Mr. Ford was 92. He was scheduled to be discharged from the hospital on the following day. Plans had been made by his physicians and his Care Manager to send him to a Skilled Nursing Facility (SNF). He would go there to get his strength back since he had become generally weak and was no longer able to walk.
He had spent the prior two weeks in the hospital. His family brought him to the emergency department when he became increasingly debilitated at home. He was admitted when lab work showed that he was dehydrated. During his admission more problems were discovered by his medical team. He had congestive heart failure that was making it difficult for him to breath and he was infected with C. dificile diarrhea.
Until two months ago Mr. Ford had been healthy enough to live independently with his wife, but also needing the strong support of family living near by. His mental status was never in question. He was fully aware of all the events that had led to this admission. He had never fully recovered from a bout with pneumonia two months earlier. It was the antibiotics he took to treat the pneumonia that caused his susceptibility to the C. dificile diarrhea. It was his second bout of this infectious diarrhea. His doctor thought he was getting better when it returned with a vengeance. He just couldn’t get rid of it and it was about the worst experience of his life. He had become so weak he could no longer walk to the bathroom. And that meant that he needed to wear adult diapers and he needed someone to change them when they were soiled. It seemed that the diarrhea was constant for awhile. His wife wasn’t able to help with this part of his care. She was 87 and not even able to care for herself. The Ford’s granddaughter, Lisa, had agreed to stay with them to see them through this crisis. The home health aide and visiting nurses were a help when Lisa had to go to work. It had been six weeks now. She had been a godsend and she loved her grandparents very much.
When Mr. Ford arrived in the room where he would be admitted, the staff noticed that he had dried feces on his legs and buttocks. They cleaned him efficiently and politely. He was humiliated. Again. He had grown tired of all of this. His diarrhea eventually subsided with the help of the intravenous medications he was given. But he had no energy to eat. He even lacked the energy to talk to his family when they visited him. But he apologized to his wife for this as she sat sadly and quietly at his side. The heart failure was not getting better and he knew that it would not. His heart was old. He was old and feeling so worn out. A tear slid down his cheek as he tried to make his wife understand that he was tired. He told her he was ready to let his life be over. If only he could return home just one more time.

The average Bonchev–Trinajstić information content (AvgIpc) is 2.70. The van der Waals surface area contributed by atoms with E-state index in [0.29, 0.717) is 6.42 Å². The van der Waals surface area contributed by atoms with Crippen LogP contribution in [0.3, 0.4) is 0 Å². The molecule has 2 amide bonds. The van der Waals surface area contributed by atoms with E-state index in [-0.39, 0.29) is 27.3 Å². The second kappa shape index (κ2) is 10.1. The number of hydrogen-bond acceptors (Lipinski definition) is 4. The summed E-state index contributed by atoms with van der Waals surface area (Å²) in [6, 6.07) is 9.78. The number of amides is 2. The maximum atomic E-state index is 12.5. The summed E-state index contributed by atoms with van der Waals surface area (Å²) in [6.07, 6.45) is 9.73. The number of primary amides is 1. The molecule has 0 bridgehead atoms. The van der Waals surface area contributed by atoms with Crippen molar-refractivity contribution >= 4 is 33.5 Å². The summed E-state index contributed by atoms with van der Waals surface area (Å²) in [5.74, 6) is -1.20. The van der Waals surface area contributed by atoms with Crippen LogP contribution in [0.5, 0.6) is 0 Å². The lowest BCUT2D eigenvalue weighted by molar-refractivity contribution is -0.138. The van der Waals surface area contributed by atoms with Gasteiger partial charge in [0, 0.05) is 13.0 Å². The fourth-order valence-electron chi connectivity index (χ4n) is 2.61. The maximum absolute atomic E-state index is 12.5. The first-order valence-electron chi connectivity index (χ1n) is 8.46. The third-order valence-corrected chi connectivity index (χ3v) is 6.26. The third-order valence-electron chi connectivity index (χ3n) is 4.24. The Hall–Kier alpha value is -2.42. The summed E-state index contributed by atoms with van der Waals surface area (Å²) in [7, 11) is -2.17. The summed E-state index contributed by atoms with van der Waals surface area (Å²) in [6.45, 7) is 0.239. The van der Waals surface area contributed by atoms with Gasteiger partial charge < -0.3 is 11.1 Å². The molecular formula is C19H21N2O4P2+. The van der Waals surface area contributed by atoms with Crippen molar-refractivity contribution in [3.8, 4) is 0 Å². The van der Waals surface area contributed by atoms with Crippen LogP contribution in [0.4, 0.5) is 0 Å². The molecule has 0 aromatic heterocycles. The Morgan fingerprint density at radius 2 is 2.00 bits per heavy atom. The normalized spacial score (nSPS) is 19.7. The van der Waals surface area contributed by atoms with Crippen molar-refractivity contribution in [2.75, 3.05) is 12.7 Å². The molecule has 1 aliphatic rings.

When her grandparents told her this, Lisa called her family together to see what was possible. Could they help Mr. Ford to go home? Would they agree to let him accept the care of hospice? Could they help him to go home to die? Were each of them ready to let him go? The large family was ready to give Mr. Ford his wish to go home to die.
The following day, three members of Mr. Ford’s family were in his room when his physicians arrived to tell them that they had completed all the paperwork, the ambulance had been scheduled. Everything was ready for him to go the SNF. His family told them of the change of plans. They told them that Mr. Ford wanted to go home. They told them that they were ready to take care of him. And, yes they knew that he would likely die in a few months. The physicians seemed to be upset by this news. They were insistent that Mr. Ford should go to the SNF. He shouldn’t give up. He could get better. He didn’t need to accept death now. They eventually won the family over and Mr. Ford was discharged to the SNF for rehabilitation.
This is a story from my experience in an acute care teaching hospital. It is one that makes me feel sad and angry even today as Mr. Ford’s wishes for end of life care, though clearly stated by the patient and his family, were over-ruled by the medical staff. To me it is an abuse of the power when families that don’t have the savvy to negotiate these complex care systems are dissuaded from enacting their own values. Mr. Ford was never strong enough to return home and died in the nursing home where he never wanted to find himself.
Tomorrow’s post will be a discussion of some of the factors at play for patients like Mr. Ford.